I'm also never willing to air dry sheets or towels. They're too big and hold too much water to dry properly in any climate I've ever lived in.
One thing that occurs reading this: Climate issues aside, how fast do US washing machines spin? I know they're different, what with the top loading thing and all, so I wonder if they don't spin as fast as our front-loaders and don't get enough moisture out to make line drying effective.
I use a front-loading washer where I live now that is probably comparable in its features to washers commonly available in other parts of the world. Before it got old enough that we were concerned about it breaking on us, we would typically spin the clothes at the top speed after washing (1200 rpm). That got normal clothes to that just-damp stage, and it's rare for things like shirts or pants to take more than a day to dry once we hang them up.
But that's normal clothing. Towels absorb a lot more water, and sheets are very large, so neither of them would be likely to dry properly within a day. If they stay damp much longer than that, they'd start to smell weird. I live in a part of the US that is very similar to the UK, which means drying things outside in the winter is pretty much a no-go (and my apartment is not heated with radiant heat, so there's no help there). I'm not about to air dry clothing outside in the summer, because we have a lot of pollen in this area and it gets on everything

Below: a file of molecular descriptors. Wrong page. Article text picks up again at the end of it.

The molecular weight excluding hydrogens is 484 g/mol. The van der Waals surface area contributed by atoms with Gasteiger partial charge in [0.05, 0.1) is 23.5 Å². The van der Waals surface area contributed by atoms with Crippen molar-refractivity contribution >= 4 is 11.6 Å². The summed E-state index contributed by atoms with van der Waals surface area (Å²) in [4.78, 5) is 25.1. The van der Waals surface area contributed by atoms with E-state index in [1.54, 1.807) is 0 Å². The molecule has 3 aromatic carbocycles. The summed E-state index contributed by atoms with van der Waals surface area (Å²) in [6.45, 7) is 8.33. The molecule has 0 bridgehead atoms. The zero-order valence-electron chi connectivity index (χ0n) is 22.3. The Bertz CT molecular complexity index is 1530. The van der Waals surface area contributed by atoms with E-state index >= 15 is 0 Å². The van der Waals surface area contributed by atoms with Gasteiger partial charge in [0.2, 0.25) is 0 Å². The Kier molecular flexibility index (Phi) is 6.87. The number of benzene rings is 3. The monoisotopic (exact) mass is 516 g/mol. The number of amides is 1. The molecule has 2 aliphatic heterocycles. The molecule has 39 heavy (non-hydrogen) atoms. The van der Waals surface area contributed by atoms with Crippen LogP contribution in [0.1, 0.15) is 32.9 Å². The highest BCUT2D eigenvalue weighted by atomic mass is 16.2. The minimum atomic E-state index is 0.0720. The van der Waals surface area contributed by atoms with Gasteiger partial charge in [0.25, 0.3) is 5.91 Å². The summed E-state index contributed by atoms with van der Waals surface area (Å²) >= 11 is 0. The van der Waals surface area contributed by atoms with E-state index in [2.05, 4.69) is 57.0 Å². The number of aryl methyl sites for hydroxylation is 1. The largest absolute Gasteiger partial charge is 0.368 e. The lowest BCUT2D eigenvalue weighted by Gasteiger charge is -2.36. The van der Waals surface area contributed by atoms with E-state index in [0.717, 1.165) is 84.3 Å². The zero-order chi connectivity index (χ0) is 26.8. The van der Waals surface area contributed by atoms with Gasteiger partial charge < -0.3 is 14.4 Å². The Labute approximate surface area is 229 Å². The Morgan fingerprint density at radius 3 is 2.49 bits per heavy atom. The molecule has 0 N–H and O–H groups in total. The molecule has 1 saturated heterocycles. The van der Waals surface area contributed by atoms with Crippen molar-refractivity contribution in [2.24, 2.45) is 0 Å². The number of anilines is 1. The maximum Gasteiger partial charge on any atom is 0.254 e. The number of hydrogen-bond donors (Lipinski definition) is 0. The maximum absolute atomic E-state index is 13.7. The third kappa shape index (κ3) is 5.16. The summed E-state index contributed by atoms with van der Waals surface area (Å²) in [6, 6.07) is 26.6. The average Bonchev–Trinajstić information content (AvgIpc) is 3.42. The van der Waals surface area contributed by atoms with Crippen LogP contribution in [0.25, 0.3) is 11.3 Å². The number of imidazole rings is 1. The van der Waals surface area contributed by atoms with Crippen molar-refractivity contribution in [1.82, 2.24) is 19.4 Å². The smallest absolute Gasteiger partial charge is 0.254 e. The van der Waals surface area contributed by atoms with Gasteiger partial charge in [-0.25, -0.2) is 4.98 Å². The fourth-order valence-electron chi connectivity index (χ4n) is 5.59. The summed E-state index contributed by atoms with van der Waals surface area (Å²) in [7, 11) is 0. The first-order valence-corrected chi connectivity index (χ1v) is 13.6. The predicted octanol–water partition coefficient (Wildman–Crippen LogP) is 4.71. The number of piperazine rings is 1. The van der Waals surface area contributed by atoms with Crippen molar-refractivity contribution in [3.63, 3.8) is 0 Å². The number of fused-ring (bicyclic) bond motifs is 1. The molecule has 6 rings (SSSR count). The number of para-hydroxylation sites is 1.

. I'm not allergic, but it makes things dirty.
Where I used to live, the climate was basically tropical for 9 months of the year, and torrential rain storms were common year round. I still hang up some of my clothes to dry when I do laundry at my parents' house, but even with air conditioning serving to de-humidify things inside, my stuff takes twice as long to dry.
As far as electricity in the US, it is absolutely cheaper. Given that I don't pay an arm and a leg to use a tumble dryer, and that my time and effort are not free, I frequently choose to tumble dry laundry.